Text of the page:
Create a Family Giving Circle

Doing Good Newsletter


Giving Circles make for fun and effective philanthropy, whether you have $5 or $500 to give. The idea is that individuals pool funds, then decide as a group where to donate. By creating a Family Giving Circle, you can use this same concept to teach your children about charitable giving. They'll love having a big say in donation decisions and will learn firsthand about this crucial way of sharing.

-Jenny Friedman, Executive Director


Make a Difference.....

Here are tips for starting your Family Giving Circle.

  • Convene your first meeting. Decide how often you will meet (monthly, quarterly, etc.), how you will fund your kitty, and how donation decisions will be made. You might want to name your new "family foundation," too!
  • What causes does your family want to support? If your children are older, let them talk about their interests and passions. If your children are younger, be prepared to describe three organizations they should consider, each with a mission they can understand.
  • Decide whether all contributions will be made by consensus or whether each family member will have some funds to donate separately, as they wish.
  • Learn together about the issues and organizations. Peruse websites, read organizational literature and share children's books that provide understanding and perspective on the issues.
  • Consider supporting local organizations. Your dollars will make a greater impact with a smaller, grassroots agency, and you can establish a personal connection (take a tour, chat with staff, interact with the people they serve). You may end up going further with your chosen agency, like collecting wish list items, supporting their social media efforts, volunteering, or hosting a fundraiser.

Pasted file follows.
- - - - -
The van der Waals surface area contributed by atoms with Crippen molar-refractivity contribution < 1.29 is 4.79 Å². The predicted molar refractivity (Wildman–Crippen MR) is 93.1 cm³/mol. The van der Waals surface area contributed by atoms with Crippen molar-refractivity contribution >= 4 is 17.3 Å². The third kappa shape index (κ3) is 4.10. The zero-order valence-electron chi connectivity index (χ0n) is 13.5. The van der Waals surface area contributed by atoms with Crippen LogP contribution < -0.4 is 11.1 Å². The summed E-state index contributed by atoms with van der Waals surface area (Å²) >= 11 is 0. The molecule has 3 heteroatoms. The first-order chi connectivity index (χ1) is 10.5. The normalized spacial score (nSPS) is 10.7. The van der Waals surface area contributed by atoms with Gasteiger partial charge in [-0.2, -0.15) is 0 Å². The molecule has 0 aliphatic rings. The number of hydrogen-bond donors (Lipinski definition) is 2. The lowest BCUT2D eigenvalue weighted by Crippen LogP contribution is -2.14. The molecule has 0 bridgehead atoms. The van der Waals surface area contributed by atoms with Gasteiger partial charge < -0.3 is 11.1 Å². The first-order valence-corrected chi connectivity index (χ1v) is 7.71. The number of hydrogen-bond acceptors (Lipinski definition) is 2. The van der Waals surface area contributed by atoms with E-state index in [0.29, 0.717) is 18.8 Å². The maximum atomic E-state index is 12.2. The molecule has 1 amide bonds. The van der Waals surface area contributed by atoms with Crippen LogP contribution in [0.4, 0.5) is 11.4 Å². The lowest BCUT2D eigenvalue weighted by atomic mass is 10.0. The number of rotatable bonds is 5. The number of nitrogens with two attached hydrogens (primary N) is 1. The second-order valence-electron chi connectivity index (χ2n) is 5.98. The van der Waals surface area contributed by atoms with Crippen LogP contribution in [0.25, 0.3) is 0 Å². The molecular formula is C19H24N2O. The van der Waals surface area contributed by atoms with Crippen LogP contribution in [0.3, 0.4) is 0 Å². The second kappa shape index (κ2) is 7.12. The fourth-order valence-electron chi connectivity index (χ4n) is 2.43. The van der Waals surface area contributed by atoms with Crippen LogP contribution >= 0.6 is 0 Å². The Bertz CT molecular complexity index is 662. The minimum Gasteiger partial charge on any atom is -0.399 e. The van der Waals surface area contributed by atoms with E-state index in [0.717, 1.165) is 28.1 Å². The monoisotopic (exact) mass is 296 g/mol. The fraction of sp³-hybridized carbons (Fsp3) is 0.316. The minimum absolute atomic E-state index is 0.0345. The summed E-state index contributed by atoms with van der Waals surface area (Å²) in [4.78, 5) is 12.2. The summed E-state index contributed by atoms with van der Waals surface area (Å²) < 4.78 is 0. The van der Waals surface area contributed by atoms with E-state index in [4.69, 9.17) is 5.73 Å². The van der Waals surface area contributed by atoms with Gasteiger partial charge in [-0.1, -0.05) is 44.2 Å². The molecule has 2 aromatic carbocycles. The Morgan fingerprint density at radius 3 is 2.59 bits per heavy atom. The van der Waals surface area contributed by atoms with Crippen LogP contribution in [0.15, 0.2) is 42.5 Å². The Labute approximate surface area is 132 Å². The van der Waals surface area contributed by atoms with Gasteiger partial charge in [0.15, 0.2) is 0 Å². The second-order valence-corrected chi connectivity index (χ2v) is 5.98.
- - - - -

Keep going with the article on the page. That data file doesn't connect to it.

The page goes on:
• Consider including grandparents (or grandchildren) in your Family Giving Circle. This can lead to invaluable conversations among the generations about what really matters to your family.

You can enlarge your circle even more by including a number of families. Often your dollars can have a greater impact when leveraged with others'. Research indicates that being in a Giving Circle also increases charitable donations, results in more strategic giving decisions, and makes everyone better informed about community needs.


Talk About It.....

If you want to get your children's (and your own) creativity flowing when it comes to charitable giving, contemplate answers to some big questions.

  • What are the different ways we can give to the people or causes that need our help?

  • Do you think we should give away some of our money to people who need it? Why or why not?

  • If you had $100 and had to give it away, who would you give it to?

  • If you could make the world better in one way, what would it be?

  • What's the best way to decide where we should donate our money?

  •  After we give away some of our money, how will we know if it made a difference?

  • Let your children know that they can become change agents in their community by thoughtfully contributing to causes they care about.

Learn About It.....

The Giving Book: Open the Door to a Lifetime of Giving, by Ellen Sabin, is an incredible tool to help early elementary school kids understand and set their own charity priorities. This book is one part journal, one part workbook, and one part cheerleader for the task of doing good. (Ages 4 and up)

The Giving Family: Raising Our Children to Help Others by Susan Crites Price outlines eight easy-to-implement steps to creating a more philanthropic family. She has a chapter on establishing a "dinner table foundation," similar to a Family Giving Circle, and provides helpful ideas for getting started.


"No one has ever gotten poor from giving."       
— Anne Frank, author